iPhone 5 + iOS 6 Catch-All

Gravey wrote:
EvilDead wrote:
It sounded like most of the new camera optimizations were through software which leaves me wondering if I'm going to get panoramic pictures with my 4S. Given Apple's history I'm not so confident but I'm keeping my fingers crossed as it did look pretty cool.

Urine luck:

Apple has confirmed the feature is part of iOS 6 and will work just fine on my 4S, as well as the fifth-generation iPod touch.

Sweet! Thanks for that link.

It seems to me that stretching the iPhone 5 screen that way is just going to be nothing but pain for developers. They used to have just two aspect ratios to worry about, the iPhone and the iPad, and now they have three.

This is one of the key weaknesses of Android, in my view -- just about every aspect ratio known to man is on at least one Android device, and writing separate UIs for all those different screens is not an easy thing. The Android ecosystem has some tools to lay out based on size, rather than on pixels, so any 16:9 layout should work on any 16:9 device, but you've still got to do a separate UI for each ratio -- and, potentially, yet another for that aspect ratio flipped sideways.

It's messy, and I think Apple has just bought into some of that pain.

Malor wrote:
It's messy, and I think Apple has just bought into some of that pain.

Sure, but only for a couple years until they drop support for pre-iPhone 5 models. I was actually a little surprised to see the 3GS on the list of devices that can upgrade to iOS 6.

Malor wrote:
It seems to me that stretching the iPhone 5 screen that way is just going to be nothing but pain for developers. They used to have just two aspect ratios to worry about, the iPhone and the iPad, and now they have three.

This is one of the key weaknesses of Android, in my view -- just about every aspect ratio known to man is on at least one Android device, and writing separate UIs for all those different screens is not an easy thing. The Android ecosystem has some tools to lay out based on size, rather than on pixels, so any 16:9 layout should work on any 16:9 device, but you've still got to do a separate UI for each ratio -- and, potentially, yet another for that aspect ratio flipped sideways.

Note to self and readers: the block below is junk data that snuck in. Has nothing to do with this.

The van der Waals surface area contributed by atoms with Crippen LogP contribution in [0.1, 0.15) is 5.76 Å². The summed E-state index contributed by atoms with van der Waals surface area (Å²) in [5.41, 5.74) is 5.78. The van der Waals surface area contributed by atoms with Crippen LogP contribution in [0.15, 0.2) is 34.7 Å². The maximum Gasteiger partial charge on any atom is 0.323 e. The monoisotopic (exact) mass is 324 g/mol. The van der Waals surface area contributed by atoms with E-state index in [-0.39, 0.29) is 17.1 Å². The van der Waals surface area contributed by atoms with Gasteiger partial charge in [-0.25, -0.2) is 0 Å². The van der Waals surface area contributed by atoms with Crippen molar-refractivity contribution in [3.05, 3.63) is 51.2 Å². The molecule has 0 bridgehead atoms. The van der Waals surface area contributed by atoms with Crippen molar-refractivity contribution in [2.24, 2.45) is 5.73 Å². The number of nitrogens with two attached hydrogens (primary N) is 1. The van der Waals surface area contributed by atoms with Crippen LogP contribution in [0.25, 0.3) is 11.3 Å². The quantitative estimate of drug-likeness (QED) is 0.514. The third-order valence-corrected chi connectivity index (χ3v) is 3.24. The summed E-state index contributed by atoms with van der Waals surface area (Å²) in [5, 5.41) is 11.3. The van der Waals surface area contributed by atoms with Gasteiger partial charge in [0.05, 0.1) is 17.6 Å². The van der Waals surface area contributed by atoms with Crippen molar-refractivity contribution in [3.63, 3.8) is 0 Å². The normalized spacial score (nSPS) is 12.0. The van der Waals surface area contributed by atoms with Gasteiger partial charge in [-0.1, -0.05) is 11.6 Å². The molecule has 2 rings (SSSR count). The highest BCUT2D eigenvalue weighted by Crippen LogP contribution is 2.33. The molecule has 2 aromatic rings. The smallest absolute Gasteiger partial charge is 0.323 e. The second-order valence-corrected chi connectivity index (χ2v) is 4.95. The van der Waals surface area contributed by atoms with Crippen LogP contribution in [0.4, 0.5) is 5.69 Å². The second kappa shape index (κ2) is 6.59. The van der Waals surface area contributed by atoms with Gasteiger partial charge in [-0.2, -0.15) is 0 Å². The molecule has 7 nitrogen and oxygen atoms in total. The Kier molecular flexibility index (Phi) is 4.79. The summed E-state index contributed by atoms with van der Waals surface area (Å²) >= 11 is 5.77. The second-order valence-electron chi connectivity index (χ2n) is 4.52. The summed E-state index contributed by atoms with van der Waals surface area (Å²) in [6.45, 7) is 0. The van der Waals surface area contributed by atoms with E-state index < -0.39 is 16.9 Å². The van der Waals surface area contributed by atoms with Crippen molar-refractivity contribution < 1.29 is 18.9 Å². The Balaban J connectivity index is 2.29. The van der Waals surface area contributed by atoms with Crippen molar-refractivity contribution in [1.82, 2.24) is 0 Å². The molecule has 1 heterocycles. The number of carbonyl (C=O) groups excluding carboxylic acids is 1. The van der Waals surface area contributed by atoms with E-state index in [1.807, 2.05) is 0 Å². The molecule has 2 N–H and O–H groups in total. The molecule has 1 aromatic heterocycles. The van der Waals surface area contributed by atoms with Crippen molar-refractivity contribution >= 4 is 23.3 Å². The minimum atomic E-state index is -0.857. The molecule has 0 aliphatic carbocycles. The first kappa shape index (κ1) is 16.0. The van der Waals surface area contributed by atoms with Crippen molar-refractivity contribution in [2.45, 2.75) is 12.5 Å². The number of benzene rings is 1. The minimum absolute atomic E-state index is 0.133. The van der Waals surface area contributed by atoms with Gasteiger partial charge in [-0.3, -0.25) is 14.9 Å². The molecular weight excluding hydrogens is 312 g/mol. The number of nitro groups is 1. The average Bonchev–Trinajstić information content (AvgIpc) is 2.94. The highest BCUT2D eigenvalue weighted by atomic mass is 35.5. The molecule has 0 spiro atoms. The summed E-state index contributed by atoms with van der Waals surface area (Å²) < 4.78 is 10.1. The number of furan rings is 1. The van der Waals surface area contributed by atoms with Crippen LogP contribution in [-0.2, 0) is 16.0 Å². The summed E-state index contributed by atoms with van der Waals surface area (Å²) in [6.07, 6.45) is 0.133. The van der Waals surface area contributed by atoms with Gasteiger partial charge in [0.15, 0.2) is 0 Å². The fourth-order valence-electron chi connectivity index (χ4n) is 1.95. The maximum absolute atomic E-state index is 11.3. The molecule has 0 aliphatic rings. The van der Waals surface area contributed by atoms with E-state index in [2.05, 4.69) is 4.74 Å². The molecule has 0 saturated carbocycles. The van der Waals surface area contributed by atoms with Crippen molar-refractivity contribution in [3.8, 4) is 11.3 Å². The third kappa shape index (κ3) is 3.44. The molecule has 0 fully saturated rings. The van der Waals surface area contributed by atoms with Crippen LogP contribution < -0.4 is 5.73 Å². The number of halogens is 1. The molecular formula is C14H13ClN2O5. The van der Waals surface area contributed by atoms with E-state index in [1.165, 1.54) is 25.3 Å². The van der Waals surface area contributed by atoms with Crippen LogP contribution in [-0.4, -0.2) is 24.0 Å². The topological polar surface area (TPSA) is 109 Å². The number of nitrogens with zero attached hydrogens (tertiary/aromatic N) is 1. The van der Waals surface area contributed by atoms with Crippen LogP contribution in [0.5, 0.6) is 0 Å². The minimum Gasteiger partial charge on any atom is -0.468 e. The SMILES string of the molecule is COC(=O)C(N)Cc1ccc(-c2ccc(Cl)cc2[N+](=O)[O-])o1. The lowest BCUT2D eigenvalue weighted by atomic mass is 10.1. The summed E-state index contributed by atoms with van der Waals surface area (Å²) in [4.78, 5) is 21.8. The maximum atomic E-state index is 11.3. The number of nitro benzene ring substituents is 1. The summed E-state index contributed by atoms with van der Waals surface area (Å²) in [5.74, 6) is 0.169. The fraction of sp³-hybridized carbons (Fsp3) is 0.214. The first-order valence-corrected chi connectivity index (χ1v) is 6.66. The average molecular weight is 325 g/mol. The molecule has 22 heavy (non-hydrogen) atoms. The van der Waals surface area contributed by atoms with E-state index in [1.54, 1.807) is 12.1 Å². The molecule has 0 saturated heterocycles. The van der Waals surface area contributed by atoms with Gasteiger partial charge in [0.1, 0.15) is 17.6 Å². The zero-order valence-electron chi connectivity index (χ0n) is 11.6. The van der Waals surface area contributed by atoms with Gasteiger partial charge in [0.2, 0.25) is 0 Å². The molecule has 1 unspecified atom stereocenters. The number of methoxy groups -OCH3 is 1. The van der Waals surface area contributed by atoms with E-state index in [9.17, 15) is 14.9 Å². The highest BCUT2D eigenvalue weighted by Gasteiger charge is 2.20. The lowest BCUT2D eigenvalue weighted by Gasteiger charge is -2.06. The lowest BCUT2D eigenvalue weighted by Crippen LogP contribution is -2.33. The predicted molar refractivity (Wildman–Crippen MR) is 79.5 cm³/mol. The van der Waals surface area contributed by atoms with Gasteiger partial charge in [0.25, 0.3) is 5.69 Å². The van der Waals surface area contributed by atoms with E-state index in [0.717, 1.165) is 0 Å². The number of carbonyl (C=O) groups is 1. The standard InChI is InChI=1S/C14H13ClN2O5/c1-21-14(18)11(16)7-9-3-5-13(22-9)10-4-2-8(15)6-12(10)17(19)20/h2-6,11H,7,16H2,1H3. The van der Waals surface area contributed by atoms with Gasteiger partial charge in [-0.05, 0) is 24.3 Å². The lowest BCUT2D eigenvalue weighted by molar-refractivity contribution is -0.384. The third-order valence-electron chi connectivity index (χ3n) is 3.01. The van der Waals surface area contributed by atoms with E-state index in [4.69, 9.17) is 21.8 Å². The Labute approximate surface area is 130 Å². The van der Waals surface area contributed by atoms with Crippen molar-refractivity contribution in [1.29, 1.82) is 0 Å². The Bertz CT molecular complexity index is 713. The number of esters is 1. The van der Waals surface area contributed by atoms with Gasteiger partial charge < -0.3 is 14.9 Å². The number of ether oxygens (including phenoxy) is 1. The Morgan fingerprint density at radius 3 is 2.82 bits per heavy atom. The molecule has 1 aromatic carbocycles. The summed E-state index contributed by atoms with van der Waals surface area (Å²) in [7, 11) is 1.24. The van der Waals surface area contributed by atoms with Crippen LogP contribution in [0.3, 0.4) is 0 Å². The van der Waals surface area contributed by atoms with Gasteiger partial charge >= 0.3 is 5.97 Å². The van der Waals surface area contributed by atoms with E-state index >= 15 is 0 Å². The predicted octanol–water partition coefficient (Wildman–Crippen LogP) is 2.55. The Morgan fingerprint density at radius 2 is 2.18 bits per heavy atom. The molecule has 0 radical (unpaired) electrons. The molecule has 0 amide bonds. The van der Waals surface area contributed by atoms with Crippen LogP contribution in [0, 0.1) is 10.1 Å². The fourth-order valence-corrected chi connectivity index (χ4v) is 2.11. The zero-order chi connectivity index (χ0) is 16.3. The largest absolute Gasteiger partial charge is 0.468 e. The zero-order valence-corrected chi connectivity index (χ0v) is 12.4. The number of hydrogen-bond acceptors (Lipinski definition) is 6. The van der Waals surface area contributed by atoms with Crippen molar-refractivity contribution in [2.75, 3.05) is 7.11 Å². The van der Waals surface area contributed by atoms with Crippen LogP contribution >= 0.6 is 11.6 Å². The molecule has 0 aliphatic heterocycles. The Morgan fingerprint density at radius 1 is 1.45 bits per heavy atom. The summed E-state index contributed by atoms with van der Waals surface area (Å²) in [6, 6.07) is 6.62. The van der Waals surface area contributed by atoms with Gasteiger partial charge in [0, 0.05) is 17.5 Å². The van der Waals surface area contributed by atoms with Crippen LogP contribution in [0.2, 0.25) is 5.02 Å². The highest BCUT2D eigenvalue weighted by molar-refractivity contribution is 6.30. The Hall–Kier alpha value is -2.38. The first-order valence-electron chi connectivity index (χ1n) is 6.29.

It's messy, and I think Apple has just bought into some of that pain.

Possibly. Pre-iPhone 5 apps can just use black bars, right? If new apps can do that too you might just end up seeing an ecosystem mostly full of original aspect ratio screens to avoid dealing with it.

Or they'll realize 2 scenarios aren't a big deal (huge difference from Android) and everything will be fine.

Malor wrote:
It seems to me that stretching the iPhone 5 screen that way is just going to be nothing but pain for developers. They used to have just two aspect ratios to worry about, the iPhone and the iPad, and now they have three.

This is one of the key weaknesses of Android, in my view -- just about every aspect ratio known to man is on at least one Android device, and writing separate UIs for all those different screens is not an easy thing. The Android ecosystem has some tools to lay out based on size, rather than on pixels, so any 16:9 layout should work on any 16:9 device, but you've still got to do a separate UI for each ratio -- and, potentially, yet another for that aspect ratio flipped sideways.

It's messy, and I think Apple has just bought into some of that pain.

I think you're overstating the problem on Android somewhat. It doesn't just have "some tools" to avoid pixel-specific layouts -- the whole UI layout system is designed to be scalable and flexible enough to let developers create apps that scale seamlessly to multiple resolutions, screen sizes, and aspect ratios. If you want a nice tablet UI as well as a nice phone UI, then yes, you'll have to do some work to make that happen, but there are features to help with that, too, such as the Fragments system.